and Ethel Thayer, an elderly couple spending another summer at their
lakeside cabin, are faced with several distressing issues: first,
Norman's angst about growing old, and then, when their daughter
Chelsea (Jane Fonda) shows up with her new boyfriend and his son in
tow, the need to come to terms with all of their relationships. Henry
Fonda and Katharine Hepburn both received Academy Awards for their
performances as Norman and Ethel in On Golden Pond; whether
the 1981 film has really held up in its own right over the past
20-odd years is a matter of opinion that will likely differ from
viewer to viewer.
Golden Pond is based on a play, and indeed it feels like a filmed
play, in many respects. To be sure, the film doesn't restrict itself
to just one or two sets; we get to see the lake and the town as well
as the interior of the cabin. Nonetheless, On Golden Pond has
an oddly static feel to it, both in the overall construction of the
film, in the staging of individual scenes, and in the dialogue.
That's not necessarily a bad thing, but in this case, it makes the
film feel constrained and, ultimately, a little forced.
Golden Pond touches on themes that have a lot of potential: love,
the fear of death, overcoming family conflicts. But in the end, some
of these feel hollow, and others don't work as well as they might.
We're not given much of an indication of the underpinnings of these
reactions in the characters. We're told several times that Norman has
always been obsessed with death and dying, but this somehow doesn't
connect with the moping around that we see in his actual scenes;
being told something isn't as potent as being shown it. Similarly,
the conflict between Norman and his daughter
Chelsea is simply assumed. Other than a vague sense of "they
didn't relate to each other very well when she was growing up,"
there's little depth to the relationship; it's simply used as the
starting point for the interactions between the characters. The
result is that many scenes that should feel emotionally charged
simply feel shallow; we don't know these characters, we don't feel
for them, and we certainly don't understand why they behave as they
The latter half of the film, which has the relationship between
Norman and young Billy as a central element, ends up feeling rather
trite. At first hostile to each other, the old man and the young boy
end up finding a common bond, the older developing a new lease on
life and the younger developing a respect for his elder. It feels as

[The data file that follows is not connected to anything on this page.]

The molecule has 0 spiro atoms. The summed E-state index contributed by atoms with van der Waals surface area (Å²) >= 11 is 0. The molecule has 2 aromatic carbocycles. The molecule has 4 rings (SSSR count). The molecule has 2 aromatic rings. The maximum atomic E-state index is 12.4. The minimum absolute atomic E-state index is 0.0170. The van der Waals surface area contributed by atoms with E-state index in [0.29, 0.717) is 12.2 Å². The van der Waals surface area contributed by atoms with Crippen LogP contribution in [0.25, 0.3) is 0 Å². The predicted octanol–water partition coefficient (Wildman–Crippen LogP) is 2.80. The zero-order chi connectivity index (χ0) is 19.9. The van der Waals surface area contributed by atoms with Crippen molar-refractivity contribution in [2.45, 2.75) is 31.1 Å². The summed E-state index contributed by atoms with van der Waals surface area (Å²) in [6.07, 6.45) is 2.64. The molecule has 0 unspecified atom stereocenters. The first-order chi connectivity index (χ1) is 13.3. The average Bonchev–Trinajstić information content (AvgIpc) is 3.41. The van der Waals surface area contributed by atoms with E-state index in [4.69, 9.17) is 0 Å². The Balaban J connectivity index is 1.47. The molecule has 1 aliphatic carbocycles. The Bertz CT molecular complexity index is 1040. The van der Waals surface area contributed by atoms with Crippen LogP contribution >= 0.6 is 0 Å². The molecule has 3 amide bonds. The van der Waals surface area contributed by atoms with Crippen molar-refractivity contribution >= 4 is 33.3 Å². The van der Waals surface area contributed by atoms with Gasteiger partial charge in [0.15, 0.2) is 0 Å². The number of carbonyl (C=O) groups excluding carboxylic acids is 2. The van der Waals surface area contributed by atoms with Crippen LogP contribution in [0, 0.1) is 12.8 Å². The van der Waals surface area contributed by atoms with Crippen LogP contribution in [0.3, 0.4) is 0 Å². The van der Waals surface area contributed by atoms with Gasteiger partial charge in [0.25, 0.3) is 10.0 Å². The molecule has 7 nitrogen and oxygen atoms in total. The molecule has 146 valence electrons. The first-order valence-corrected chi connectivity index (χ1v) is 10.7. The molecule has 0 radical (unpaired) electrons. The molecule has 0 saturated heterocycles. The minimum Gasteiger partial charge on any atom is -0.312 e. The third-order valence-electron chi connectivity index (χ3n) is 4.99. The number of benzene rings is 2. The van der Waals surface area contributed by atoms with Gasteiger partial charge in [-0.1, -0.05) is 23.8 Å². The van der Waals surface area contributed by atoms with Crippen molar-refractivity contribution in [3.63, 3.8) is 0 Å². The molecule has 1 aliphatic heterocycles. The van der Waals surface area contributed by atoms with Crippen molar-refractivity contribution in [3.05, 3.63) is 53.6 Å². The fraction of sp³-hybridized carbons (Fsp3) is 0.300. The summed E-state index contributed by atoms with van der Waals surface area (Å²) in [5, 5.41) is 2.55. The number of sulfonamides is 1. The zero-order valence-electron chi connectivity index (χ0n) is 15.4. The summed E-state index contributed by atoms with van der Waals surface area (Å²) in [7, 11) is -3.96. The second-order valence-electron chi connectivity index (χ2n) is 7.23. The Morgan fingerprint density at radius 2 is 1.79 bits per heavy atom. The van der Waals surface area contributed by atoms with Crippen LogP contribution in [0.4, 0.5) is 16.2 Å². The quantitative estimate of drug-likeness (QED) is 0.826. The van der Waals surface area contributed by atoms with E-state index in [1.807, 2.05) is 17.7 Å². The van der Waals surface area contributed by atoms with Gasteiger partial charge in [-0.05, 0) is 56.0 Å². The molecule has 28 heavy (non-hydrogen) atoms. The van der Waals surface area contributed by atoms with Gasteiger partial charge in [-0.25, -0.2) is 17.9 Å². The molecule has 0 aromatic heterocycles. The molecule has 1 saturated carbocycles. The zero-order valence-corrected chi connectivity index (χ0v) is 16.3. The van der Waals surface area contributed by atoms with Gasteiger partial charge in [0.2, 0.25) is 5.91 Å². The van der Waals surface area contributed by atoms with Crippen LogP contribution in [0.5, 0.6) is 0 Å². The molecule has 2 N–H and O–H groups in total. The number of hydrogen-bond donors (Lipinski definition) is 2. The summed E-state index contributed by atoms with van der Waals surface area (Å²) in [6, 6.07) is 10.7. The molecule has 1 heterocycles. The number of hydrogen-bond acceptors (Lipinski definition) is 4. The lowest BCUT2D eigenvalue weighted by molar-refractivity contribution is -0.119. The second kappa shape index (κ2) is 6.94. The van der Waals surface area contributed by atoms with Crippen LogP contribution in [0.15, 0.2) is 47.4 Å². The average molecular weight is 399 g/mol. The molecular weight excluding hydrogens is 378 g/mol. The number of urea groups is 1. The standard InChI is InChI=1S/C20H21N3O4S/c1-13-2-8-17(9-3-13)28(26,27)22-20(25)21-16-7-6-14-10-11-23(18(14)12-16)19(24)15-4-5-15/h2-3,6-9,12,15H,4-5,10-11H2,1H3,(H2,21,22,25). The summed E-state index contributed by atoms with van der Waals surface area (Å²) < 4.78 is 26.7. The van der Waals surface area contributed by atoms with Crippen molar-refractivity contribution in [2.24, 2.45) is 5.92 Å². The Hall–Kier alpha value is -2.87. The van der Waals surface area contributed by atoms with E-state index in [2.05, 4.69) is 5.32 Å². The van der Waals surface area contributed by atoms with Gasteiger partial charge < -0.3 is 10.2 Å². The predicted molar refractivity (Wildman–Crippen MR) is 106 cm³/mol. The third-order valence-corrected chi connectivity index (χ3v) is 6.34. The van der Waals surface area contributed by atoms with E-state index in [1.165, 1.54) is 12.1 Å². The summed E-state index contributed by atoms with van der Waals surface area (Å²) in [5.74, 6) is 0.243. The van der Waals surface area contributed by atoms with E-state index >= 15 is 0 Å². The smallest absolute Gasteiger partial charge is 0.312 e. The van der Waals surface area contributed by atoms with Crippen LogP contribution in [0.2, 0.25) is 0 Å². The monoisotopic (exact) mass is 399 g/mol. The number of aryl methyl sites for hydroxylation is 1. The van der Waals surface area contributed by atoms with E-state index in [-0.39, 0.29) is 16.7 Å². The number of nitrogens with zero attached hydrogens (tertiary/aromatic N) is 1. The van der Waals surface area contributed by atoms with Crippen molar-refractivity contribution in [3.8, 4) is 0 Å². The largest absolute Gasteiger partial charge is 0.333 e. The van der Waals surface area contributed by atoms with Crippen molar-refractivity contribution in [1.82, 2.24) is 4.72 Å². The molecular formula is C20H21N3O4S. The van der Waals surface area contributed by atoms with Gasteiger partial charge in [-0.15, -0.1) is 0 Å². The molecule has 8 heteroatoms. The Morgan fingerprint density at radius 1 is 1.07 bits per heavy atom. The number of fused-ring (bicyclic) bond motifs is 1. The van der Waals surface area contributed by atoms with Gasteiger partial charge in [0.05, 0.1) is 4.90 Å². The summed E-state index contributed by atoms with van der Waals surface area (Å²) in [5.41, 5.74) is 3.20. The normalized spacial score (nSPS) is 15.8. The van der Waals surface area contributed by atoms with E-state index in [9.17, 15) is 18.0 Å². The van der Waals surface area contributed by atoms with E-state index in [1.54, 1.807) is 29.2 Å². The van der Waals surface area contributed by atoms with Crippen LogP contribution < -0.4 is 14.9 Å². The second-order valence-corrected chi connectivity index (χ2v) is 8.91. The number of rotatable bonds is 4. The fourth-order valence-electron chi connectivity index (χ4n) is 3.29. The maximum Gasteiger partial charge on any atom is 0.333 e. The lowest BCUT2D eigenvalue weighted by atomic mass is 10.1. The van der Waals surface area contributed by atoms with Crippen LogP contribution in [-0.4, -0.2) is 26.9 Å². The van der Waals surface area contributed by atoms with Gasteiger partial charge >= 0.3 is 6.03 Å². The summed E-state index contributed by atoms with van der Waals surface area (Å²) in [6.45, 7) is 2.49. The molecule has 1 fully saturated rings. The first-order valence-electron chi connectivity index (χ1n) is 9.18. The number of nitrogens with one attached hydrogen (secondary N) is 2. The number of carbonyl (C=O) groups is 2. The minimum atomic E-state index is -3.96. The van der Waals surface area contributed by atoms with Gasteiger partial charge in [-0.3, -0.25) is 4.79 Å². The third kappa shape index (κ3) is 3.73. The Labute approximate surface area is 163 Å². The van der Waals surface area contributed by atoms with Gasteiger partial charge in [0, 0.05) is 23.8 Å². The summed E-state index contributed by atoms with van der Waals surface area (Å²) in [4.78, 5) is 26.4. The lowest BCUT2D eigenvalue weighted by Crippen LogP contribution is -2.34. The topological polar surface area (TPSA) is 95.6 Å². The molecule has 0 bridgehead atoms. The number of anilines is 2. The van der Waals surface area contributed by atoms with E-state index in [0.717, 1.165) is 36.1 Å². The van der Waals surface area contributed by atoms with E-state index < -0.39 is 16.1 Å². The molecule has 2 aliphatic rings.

sappy as it sounds; more critically, it doesn't feel real, instead
seeming like a rather obvious vehicle for showing Norman's changing
perspective on life as the film runs its course.
the end, On Golden Pond may simply be a film that will
resonate with particular viewers based on how they feel about the
themes that the film touches on. I do think that viewers who have
begun to grapple with the issues of aging and dying will find more to
connect with than those who haven't reached that point in their
lives. It's not a bad film, and certainly it's one that has found a
place in many viewers' hearts, but it's one that needs viewers to
supply a great deal of their own meaning, rather than creating it on
Golden Pond appears here in an anamorphic widescreen transfer at
the film's original aspect ratio of 1.85:1. Overall, the image
quality is very good, with generally natural-looking colors and skin
tones, reasonably good contrast even in dimly lit scenes, and an
absence of print flaws. It's not as sharp as it could be, as there's
a moderate amount of graininess in the image.
The film was previously available in a non-anamorphic edition; while
I didn't have the older DVD available for a direct comparision,
viewers may be interested in the side-by-side
comparison at DVDBeaver.
Two audio options are presented: the original Dolby 2.0, and a
remastered Dolby 5.1 track. The sound is handled well, with dialogue
sounding clear, if sometimes slightly flat. The music and
environmental effects are nicely balanced and always sound
satisfactory. There's not much use of surround in the 5.1 track, but
this is after all a dialogue-focused film; it does offer a slightly
more immersive listening environment.
Fans of the film will find the special features here to their liking.
A 30-minute documentary called "Reflections on Golden Pond"
takes a look at the cinematography and lighting done by the director
of photography, Billy Williams. There are some interesting insights
here about the way he handled the shooting, which was done entirely
on location in New Hampshire. The second featurette is a 16-minute
tribute to Katharine Hepburn, called "A Woman of Substance:
Katharine Hepburn Remembered." We get an overview of her life
and her upbringing, and a sense of what she was like as a person.
Two audio commentaries are also included. The first, which is not
mentioned on the DVD packaging, is an "archival audio
commentary" by director Mark Rydell; the second is a commentary
by writer Ernest Thompson. Both offer a reasonable level of
interesting comments on the film, with relatively few long silent
periods; both do have the habit of speaking very slowly, with odd
pauses between words, though.
suspect that On Golden Pond is one of those films that you
either really love, or that leaves you entirely cold. Neither the
characters nor their relationships ever "clicked" for me,
leaving me uninvolved enough to note the somewhat stilted dialogue
and the trite story elements. I'd suggest it as a reasonable rental
choice for viewers who haven't seen the film yet. For those who know
they enjoy the film, On Golden Pond: Special Edition is worth
buying, as it has a solid anamorphic transfer and a nice selection of
quality special features.